Tom Cairns directs the large cast with meticulous attention to detail while Hildegard Bechtler’s set is sensibly sparse, dominated by an imposing, square proscenium which swivels like a Kafkaesque plot, denying the characters escape until the closing moments.

170421_0846 angel adj JOHN TOMLINSON (CENTRE) EXTERMINATING ANGEL PRODUCTION IMAGE (C) ROH. PHOTO BY CLIVE BARDA.jpg John Tomlinson (centre). Photo credit: Clive Barda.

The cast list reads like a family-tree of British singing-aristocracy, with John Tomlinson and Thomas Allen relishing their character roles as fusty doctor and lusty conductor respectively, while Christine Rice sings beautifully as the latter’s wife, Blanca, and Sally Matthews wins our sympathy as the bereaved Silvia de Ávila who in Act III pitifully cradles a dead sheep in her arms believing that her ‘Berceuse macabre’ is a lullaby for her son Yoli. Anne Sofie von Otter is brilliantly baffled as the old battle-axe, Leonora Palma, slipping painfully from reality in her Act 3 aria, a number which sets Buñuel’s 1927 poem ‘It Seems to Me Neither Good Nor Evil’ - a textual strategy that Cairns and Adès employ in several of the ‘aria moments’ to convey the characters’ mental states.

IESTYN DAVIES, SALLY MATTHEWS (C) ROH. PHOTO BY CLIVE BARDA.jpg Iestyn Davies and Sally Matthews. Photo credit: Clive Barda.

In a parodic Baroque mad aria, Iestyn Davies (as Francisco) becomes wonderfully and woefully unhinged when he finds that there are no coffee spoons with which to stir his post-dinner beverage, and his sister-fixation with Matthews’ Silvia is convincingly conveyed - well as ‘convincing’ as surrealism can be. Sophie Bevan and Ed Lyon are a touching pair of lovers, Beatriz and Eduardo, remaining apart from the bourgeois vacuities and choosing to commit suicide, in the score’s most delicate duet - a veritable Liebestod, sung from within a suffocating closet - rather than to become victims of the exterminating angel.

SOPHIE BEVAN, ED LYON (C) ROH. PHOTO BY CLIVE BARDA.jpg Sophie Bevan and Ed Lyon. Photo credit: Clive Barda.

Though I couldn’t hear a word she sang, Amanda Echalaz is a luscious-toned hostess, Lucia Marquesa de Nobile, and if Charles Workman, as her husband, scales the tenorial heights with aplomb, then Audrey Luna tops him, literally and figuratively, as Leticia Maynar - the opera singer whose performance in Lucia di Lammermoor ostensibly prompts the original gathering. Luna’s stratospheric peels are as ‘unreal’ as the ondes martenot’s eerie howl and perhaps it is no coincidence that Leticia, the so-called ‘Valkyrie’, who does not share the aristocratic pretensions of the other diners, is aligned with the otherness of the exterminating angel; for it is Leticia who first recognises their entrapment and it is she, at the close, who, with her strange quasi-medieval chanson, enables their ‘release’.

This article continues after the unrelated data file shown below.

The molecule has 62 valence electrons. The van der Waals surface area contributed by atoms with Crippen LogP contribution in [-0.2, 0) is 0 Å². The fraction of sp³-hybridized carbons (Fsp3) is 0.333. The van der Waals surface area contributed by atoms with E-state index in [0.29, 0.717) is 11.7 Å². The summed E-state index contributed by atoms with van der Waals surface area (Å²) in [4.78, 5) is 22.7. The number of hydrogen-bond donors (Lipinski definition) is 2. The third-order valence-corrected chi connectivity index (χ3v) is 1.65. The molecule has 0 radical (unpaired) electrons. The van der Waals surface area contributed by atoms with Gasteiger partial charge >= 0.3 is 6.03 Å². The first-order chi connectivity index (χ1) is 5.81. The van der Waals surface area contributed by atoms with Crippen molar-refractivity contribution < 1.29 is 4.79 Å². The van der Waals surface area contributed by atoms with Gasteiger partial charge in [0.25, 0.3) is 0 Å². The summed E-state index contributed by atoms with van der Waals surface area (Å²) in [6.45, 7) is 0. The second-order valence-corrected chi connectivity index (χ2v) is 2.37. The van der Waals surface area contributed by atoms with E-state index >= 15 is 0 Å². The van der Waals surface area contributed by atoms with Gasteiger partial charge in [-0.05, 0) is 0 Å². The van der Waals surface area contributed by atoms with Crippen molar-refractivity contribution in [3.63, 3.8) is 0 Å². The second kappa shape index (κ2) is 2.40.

170419_0480 angel adj AUDREY LUNA (CENTRE) EXTERMINATING ANGEL PRODUCTION IMAGE (C) ROH. PHOTO BY CLIVE BARDA.jpg Audrey Luna. Photo credit: Clive Barda.

At the end of El ángel exterminador, the characters are ‘freed’ by the re-enactment of the patterns of their imprisonment. The survivors go to the cathedral to mourn those who have been lost and give thanks for their own assumed emancipation, but as they seek solace in the passive church rituals they find themselves entrapped once more, the cathedral doors locked.

Adès and Cairns offer a different conclusion. The Chorus sing a line from the Requiem mass over and over in a chaconne that, it seems, could go on for ever. The score has no double-bar line to signal its close. The music simply stops in the present, presumably to continue for eternity. And, so, the opera is itself a ‘repetition’, or a ‘repetition with difference’, reprising Buñuel’s film and creating a discursive space between the media of film and opera.

Buñuel sometimes showed contempt for those who tried to pin down the ‘meaning’ of his films. A caption at the start of El ángel exterminador reads, ‘The best explanation of this film is that, from the standpoint of pure reason, there is no explanation’ and the film-maker declared, “This rage to understand, to fill in the blanks, only makes life more banal. If only we could find the courage to leave our destiny to chance, to accept the fundamental mystery of our lives, then we might be closer to the sort of happiness that comes with innocence”. ( My Last Sigh)

But, it is difficult to ignore the search for ‘meaning’. One might look to Buñuel’s own time: are the film’s aristocrats, marooned in their elitism while the populace protest outside, a metaphor for Franco’s Spanish regime, from which Buñuel was in exile in Mexico when he made the film? Is the film a nihilistic statement by one who had witnessed the catastrophes of the Spanish Civil War?

At the ‘close’ of Adès’s opera I found myself wondering to what extent he was playing musical games and how far he was - hilariously and terrifyingly - satirising our own lives.

Claire Seymour

Thomas Adès: The Exterminating Angel

Libretto: Tom Cairns, after Luis Buñuel and Luis Alcoriza

Leonora - Anne Sofie von Otter, Blanca - Christine Rice, Nobile - Charles Workman, Lucia - Amanda Echalaz, Raúl - Frédéric Antoun, Doctor - John Tomlinson, Roc - Thomas Allen, Francisco - Iestyn Davies, Eduardo - Ed Lyon, Leticia - Audrey Luna, Silvia - Sally Matthews, Beatriz - Sophie Bevan, Lucas - Hubert Francis, Enrique - Thomas Atkins, Señor Russell - Sten Byriel, Colonel - David Adam Moore, Julio - Morgan Moody, Pablo - James Cleverton, Meni - Elizabeth Atherton, Camila - Anne Marie Gibbons, Padre Sansón - Wyn Pencarreg, Yoli - Jai Sai Mehta; Director - Tom Cairns, Conductor - Thomas Adès, Set and costume designer - Hildegard Bechtler, Lighting designer - Jon Clark, Video designer - Tal Yarden, Choreographer - Amir Hosseinpour, Orchestra of the Royal Opera House (ondes martenot - Cynthia Millar, piano - Finnegan Downie Dear), Royal Opera Chorus (Chorus director - William Spaulding).

Royal Opera House, Covent Garden, London; Monday 24th April 2017.